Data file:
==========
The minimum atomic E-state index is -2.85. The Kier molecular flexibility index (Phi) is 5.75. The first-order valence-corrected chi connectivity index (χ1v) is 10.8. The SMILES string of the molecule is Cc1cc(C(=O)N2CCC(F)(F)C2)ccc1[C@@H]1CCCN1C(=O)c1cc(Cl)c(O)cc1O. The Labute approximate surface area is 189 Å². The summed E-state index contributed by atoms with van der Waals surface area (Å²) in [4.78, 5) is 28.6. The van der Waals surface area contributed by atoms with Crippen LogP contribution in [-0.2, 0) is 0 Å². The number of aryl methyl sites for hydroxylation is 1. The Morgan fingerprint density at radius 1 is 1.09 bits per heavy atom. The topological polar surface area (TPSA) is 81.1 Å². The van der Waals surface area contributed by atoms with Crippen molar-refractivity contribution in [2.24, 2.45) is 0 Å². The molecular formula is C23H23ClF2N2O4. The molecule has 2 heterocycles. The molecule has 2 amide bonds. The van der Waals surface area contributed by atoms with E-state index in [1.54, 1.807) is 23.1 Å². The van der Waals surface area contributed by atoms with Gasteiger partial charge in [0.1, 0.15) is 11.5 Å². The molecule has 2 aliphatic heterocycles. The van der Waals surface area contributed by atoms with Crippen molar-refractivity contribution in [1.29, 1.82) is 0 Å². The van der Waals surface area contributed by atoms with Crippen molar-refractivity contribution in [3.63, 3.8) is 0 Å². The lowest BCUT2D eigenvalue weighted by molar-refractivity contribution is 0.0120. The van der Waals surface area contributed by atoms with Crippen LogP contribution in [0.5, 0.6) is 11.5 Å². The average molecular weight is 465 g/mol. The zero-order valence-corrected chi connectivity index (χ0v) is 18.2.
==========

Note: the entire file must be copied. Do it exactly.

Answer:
The minimum atomic E-state index is -2.85. The Kier molecular flexibility index (Phi) is 5.75. The first-order valence-corrected chi connectivity index (χ1v) is 10.8. The SMILES string of the molecule is Cc1cc(C(=O)N2CCC(F)(F)C2)ccc1[C@@H]1CCCN1C(=O)c1cc(Cl)c(O)cc1O. The Labute approximate surface area is 189 Å². The summed E-state index contributed by atoms with van der Waals surface area (Å²) in [4.78, 5) is 28.6. The van der Waals surface area contributed by atoms with Crippen LogP contribution in [-0.2, 0) is 0 Å². The number of aryl methyl sites for hydroxylation is 1. The Morgan fingerprint density at radius 1 is 1.09 bits per heavy atom. The topological polar surface area (TPSA) is 81.1 Å². The van der Waals surface area contributed by atoms with Crippen molar-refractivity contribution in [2.24, 2.45) is 0 Å². The molecular formula is C23H23ClF2N2O4. The molecule has 2 heterocycles. The molecule has 2 amide bonds. The van der Waals surface area contributed by atoms with E-state index in [1.54, 1.807) is 23.1 Å². The van der Waals surface area contributed by atoms with Gasteiger partial charge in [0.1, 0.15) is 11.5 Å². The molecule has 2 aliphatic heterocycles. The van der Waals surface area contributed by atoms with Crippen molar-refractivity contribution in [1.29, 1.82) is 0 Å². The van der Waals surface area contributed by atoms with Crippen molar-refractivity contribution in [3.63, 3.8) is 0 Å². The lowest BCUT2D eigenvalue weighted by molar-refractivity contribution is 0.0120. The van der Waals surface area contributed by atoms with Crippen LogP contribution in [0.5, 0.6) is 11.5 Å². The average molecular weight is 465 g/mol. The zero-order valence-corrected chi connectivity index (χ0v) is 18.2.